DAVE DAVIES, HOST:
This is FRESH AIR. I'm Dave Davies, in for Terry Gross. Our guest Pamela Adlon, along with Louis C.K., created the FX comedy series "Better Things." Its second season premieres Thursday. "Better Things" stars Adlon in a role drawn from her own life as an actress and voiceover artist who's also the single mother of three girls, two of them teenagers. In the series, she's doing her best to maintain her career while trying to do right by her kids, who often resist her and create mayhem. Fans of Louis C.K.'s series "Louie" will now Adlon as his friend and sometimes-girlfriend Pamela. Adlon was also a producer of that show and played Louis's wife on his first series, "Lucky Louie." She won an Emmy in her voice work in the animated series "King Of The Hill," as the adolescent boy Bobby Hill. Terry spoke to Adlon in 2016. They began with the opening scene from season 1 of "Better Things." Adlon's character, Sam, is at a shopping mall with her youngest daughter, who's around 9. Sam's sitting on a bench, looking at her phone and kind of ignoring the daughter, who's crying and tugging at Sam's arm. A woman sitting at the other end of the bench stares at Sam disapprovingly. Sam looks at the woman and says this.
(SOUNDBITE OF TV SHOW, "BETTER THINGS")
OLIVIA: (As Duke, crying).
PAMELA ADLON: (As Sam) Hi. Do you want to buy her the earrings? Because that's why she's crying - because of $6 earrings that - she has them at home already, but she wants them for right now. So you should go into that store and buy them for her because I'm not doing it. Or Stop looking.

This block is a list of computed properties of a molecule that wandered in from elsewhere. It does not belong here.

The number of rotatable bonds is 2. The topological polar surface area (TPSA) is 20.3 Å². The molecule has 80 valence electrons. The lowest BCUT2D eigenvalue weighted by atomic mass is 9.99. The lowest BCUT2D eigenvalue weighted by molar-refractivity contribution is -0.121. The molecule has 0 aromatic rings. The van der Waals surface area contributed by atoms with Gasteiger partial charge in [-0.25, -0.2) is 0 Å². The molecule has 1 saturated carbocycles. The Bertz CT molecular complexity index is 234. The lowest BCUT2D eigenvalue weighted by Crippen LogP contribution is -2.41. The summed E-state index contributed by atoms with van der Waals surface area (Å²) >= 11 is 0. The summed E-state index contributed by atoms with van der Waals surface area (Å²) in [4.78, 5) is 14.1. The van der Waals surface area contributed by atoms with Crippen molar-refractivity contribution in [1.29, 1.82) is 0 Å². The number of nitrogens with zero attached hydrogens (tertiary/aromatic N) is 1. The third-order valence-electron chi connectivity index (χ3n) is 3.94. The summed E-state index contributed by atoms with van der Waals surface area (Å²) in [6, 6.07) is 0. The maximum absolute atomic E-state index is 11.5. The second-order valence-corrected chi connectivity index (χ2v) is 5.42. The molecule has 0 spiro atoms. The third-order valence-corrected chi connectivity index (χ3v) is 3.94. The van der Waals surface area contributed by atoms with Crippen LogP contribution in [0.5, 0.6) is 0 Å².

OLIVIA: (As Duke, crying).
ADLON: (As Sam) You want hot dog on a stick?
OLIVIA: (As Duke, crying).
(SOUNDBITE OF ARCHIVED BROADCAST)
TERRY GROSS, BYLINE: Pamela Adlon, welcome to FRESH AIR. So...
ADLON: Thank you.
GROSS: ...I'm sure a lot of this series comes out of your life, and I'm sure, like probably all mothers, you've been in the position of feeling like you're being judged by somebody you don't know because your child is crying, and they think that you're being cruel to her (laughter).
ADLON: Oh, yeah. It's - you know, that was just a fatal thing that happened to me when I was a new mom, and I just always was trying to, you know, compare myself to other people. And, you know, feeling insecure about, you know, my kids or what they were doing or how I was being, you know, looked at.
GROSS: And how did you get over that?
ADLON: I had two more.
ADLON: Survival and realizing that, you know, just I don't need to be a room mom every freaking year in school. It's fine.
GROSS: So, in a way, the audience for your show is going to be like the woman on the bench watching you and your kids or your character and your character's kids, and you're worried that we'll all be passing judgment on your parenting based on this series?
ADLON: That's funny. That's funny. No, I'm not worried. I'm not worried at all. I'm proud of it, extremely proud of it. And, also, I feel like it's inspiring when you see somebody do something that's complicated. So I feel like we're helping people (laughter). That's what I'm hoping for.